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Institute for Integrated Catalysis

Future Challenges for Catalytic Vehicle Emission Control

By Chuck Peden

Changing the Game in Biomass

The abatement of environmentally harmful compounds–(hydrocarbons (HC), oxides of nitrogen (NOx) and sulfur (SOx), and carbon monoxide (CO)–emitted from mobile or stationary power sources has been a remarkable success story for the catalysis R&D community [1]. In particular, for vehicle exhaust emission control applications, the "three-way" catalyst that is the active material of the catalytic converter–a standard component on automobiles in the United States and Europe for more than 30 years–has contributed to a remarkable drop in emissions of CO, HC, and NOx from gas-powered vehicles. We now take for granted the dramatic improvements that the introduction of the catalytic converter technology has made in air quality and, correspondingly, human health.

Unfortunately, the three-way catalytic converter technology is unsuitable for application on "lean-burn" engines that operate at high air/fuel ratios, including diesel-powered vehicle engines. Although these engine technologies are inherently more fuel-efficient than "stoichiometric" gasoline engines, their widespread use in vehicles has been limited by the catalyst's inability to reduce NOx emissions at these high air/fuel ratios.

As such, in the last 10 to 15 years, significant R&D focus has been on this problem of lean-NOx emission control, and considerable research in this area has been carried out in the Institute for Integrated Catalysis (IIC) at PNNL. This R&D, with much of it sponsored by the Department of Energy's Vehicle Technology Office, has culminated in the very recent commercialization of two new nano-materials-based catalytic emission control applications for diesel-powered vehicles: the NOx storage/reduction (NSR) catalysts and the selective catalytic reduction (SCR) with ammonia using metal-exchanged zeolites [2].

Importantly, however, because these are such newly introduced technologies, several research challenges remain to improve performance, enhance stability, and lower costs. Indeed, many practical concerns with these new lean-NOx catalyst technologies stem from a relatively poor fundamental understanding of catalyst structure and activity and reaction mechanisms. For this reason, IIC research aimed at developing this fundamental understanding continues.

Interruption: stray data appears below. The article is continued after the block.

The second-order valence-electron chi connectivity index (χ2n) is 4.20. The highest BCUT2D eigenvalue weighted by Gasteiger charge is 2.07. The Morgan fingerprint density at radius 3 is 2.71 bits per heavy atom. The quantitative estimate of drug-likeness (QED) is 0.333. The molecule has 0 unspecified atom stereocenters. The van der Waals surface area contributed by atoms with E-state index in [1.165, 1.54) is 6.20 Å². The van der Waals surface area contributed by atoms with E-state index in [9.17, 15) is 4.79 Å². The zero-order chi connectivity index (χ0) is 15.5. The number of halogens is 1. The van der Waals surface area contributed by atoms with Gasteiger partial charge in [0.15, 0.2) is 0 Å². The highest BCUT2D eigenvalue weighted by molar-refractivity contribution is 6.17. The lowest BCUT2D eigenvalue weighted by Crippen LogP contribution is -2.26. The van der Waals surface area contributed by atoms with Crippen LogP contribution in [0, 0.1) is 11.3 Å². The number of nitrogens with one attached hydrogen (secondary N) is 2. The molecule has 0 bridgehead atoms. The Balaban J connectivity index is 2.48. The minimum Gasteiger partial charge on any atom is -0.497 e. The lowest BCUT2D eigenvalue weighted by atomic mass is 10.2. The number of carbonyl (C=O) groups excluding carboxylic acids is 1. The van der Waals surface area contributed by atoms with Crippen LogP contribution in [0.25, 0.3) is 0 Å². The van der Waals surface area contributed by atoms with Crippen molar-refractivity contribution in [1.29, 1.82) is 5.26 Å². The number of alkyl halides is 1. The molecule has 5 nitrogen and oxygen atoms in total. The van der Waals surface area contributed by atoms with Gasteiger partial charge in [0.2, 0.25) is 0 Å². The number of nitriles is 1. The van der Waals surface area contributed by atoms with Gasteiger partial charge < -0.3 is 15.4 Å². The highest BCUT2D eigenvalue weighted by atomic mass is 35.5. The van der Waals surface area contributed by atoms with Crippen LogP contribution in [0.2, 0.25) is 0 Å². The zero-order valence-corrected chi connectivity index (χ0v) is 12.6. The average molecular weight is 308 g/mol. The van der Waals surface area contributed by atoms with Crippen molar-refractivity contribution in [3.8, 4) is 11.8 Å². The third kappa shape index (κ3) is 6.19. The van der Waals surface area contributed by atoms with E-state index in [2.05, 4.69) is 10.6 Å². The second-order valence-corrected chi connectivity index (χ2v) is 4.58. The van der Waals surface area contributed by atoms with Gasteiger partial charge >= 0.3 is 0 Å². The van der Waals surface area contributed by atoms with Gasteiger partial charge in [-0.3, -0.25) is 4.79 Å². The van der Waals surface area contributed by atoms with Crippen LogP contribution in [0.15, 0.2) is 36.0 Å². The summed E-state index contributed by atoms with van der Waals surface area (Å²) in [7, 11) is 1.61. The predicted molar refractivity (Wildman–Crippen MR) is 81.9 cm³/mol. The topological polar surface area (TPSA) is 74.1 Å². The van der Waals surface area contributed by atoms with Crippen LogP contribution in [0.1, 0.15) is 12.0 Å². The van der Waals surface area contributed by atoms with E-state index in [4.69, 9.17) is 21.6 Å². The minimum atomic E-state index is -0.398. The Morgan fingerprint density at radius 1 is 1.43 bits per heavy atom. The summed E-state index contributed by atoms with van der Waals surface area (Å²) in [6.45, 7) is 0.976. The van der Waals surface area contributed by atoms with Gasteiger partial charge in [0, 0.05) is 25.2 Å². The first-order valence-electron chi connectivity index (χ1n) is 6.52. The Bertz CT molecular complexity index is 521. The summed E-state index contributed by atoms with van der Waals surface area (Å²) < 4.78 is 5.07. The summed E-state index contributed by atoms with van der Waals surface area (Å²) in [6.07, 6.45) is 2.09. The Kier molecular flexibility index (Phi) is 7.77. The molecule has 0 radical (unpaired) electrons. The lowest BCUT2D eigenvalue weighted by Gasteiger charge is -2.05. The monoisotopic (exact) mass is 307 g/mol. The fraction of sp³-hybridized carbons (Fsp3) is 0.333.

Looking to the future, novel operating modes for internal combustion engines (ICEs) are being researched to meet the very stringent new demands for fuel efficiency (e.g., U.S. Corporate Average Fuel Economy standards for average miles per gallon are scheduled to increase dramatically over the next 10 to 15 years). These new ICE engine operation modes, while highly fuel-efficient, result in much lower exhaust temperatures than current engines–temperatures so low it is hard to imagine how current catalytic emission control technologies will be able to function [3]. Thus, both evolutionary and revolutionary technology development challenges can be foreseen for the catalyst R&D community.

Indeed, the catalytic vehicle emission control R&D community is now at the earliest stages of a third era. Having achieved remarkable success in developing the three-way catalytic converter (Era 1) and lean-NOx catalyst technologies (Era 2), the community now faces this daunting challenge of providing new catalyst materials and processes that can effectively eliminate emissions at these quite low (~150°C) exhaust temperatures.

While recent fundamental catalysis science has identified some potentially useful catalyst systems, a major R&D effort will still be needed over at least the next 10 years to realize commercially viable catalyst technologies. As has been the case for the last 15 years, the IIC expects to play a major role in overcoming these low temperature catalysis challenges and, in fact, we are just now initiating several new programs that were recently funded in the IIC by the DOE's Vehicle Technology Office.


  1. R.M. Heck and R.J. Farrauto, Catalytic Air Pollution Control: Commercial Technology. Van Nostrand Reinhold (New York) 1995.
  2. A. Yezerets, C.H.F. Peden, J. Szanyi, I. Nova, and W.S. Epling, Editors, Special Issue on Mobile Emissions Control. Catalysis Today 184, 2012.
  3. M. Zammit, C.L. DiMaggio, C.H. Kim, C.K. Lambert, G.G. Muntean, C.H.F. Peden, J.E. Parks, and K. Howden, "Future Automotive Aftertreatment Solutions: The 150°C Challenge Workshop Report." U.S. Drive Report (Southfield, MI), PNNL-22815, 2013.

Dr. Charles H.F. (Chuck) Peden is associate director of the Institute for Integrated Catalysis at Pacific Northwest National Laboratory. His research interests are focused on the heterogeneous catalytic chemistry of metals and oxides, and Chuck has an international reputation for his studies of catalyst structure and the reaction mechanisms of automobile exhaust catalytic processes.

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